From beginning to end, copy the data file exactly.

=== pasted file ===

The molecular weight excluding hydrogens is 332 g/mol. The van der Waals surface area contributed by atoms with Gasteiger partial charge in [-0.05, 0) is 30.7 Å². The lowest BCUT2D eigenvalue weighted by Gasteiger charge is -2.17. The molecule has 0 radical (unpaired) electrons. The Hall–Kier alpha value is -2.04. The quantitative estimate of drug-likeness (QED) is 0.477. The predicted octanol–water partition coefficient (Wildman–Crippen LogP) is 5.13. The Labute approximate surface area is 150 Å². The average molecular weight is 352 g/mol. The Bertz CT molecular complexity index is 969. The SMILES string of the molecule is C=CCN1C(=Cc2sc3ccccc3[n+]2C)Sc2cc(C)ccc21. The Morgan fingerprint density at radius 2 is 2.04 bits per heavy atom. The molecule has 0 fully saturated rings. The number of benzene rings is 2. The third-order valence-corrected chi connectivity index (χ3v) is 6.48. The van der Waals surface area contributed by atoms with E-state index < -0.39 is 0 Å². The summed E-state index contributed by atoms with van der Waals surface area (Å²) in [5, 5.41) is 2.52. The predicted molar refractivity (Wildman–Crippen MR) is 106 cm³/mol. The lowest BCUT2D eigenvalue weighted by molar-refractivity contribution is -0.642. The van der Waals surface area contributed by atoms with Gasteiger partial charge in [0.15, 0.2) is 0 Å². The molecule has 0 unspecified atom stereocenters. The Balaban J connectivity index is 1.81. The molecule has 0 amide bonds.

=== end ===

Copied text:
The molecular weight excluding hydrogens is 332 g/mol. The van der Waals surface area contributed by atoms with Gasteiger partial charge in [-0.05, 0) is 30.7 Å². The lowest BCUT2D eigenvalue weighted by Gasteiger charge is -2.17. The molecule has 0 radical (unpaired) electrons. The Hall–Kier alpha value is -2.04. The quantitative estimate of drug-likeness (QED) is 0.477. The predicted octanol–water partition coefficient (Wildman–Crippen LogP) is 5.13. The Labute approximate surface area is 150 Å². The average molecular weight is 352 g/mol. The Bertz CT molecular complexity index is 969. The SMILES string of the molecule is C=CCN1C(=Cc2sc3ccccc3[n+]2C)Sc2cc(C)ccc21. The Morgan fingerprint density at radius 2 is 2.04 bits per heavy atom. The molecule has 0 fully saturated rings. The number of benzene rings is 2. The third-order valence-corrected chi connectivity index (χ3v) is 6.48. The van der Waals surface area contributed by atoms with E-state index < -0.39 is 0 Å². The summed E-state index contributed by atoms with van der Waals surface area (Å²) in [5, 5.41) is 2.52. The predicted molar refractivity (Wildman–Crippen MR) is 106 cm³/mol. The lowest BCUT2D eigenvalue weighted by molar-refractivity contribution is -0.642. The van der Waals surface area contributed by atoms with Gasteiger partial charge in [0.15, 0.2) is 0 Å². The molecule has 0 unspecified atom stereocenters. The Balaban J connectivity index is 1.81. The molecule has 0 amide bonds.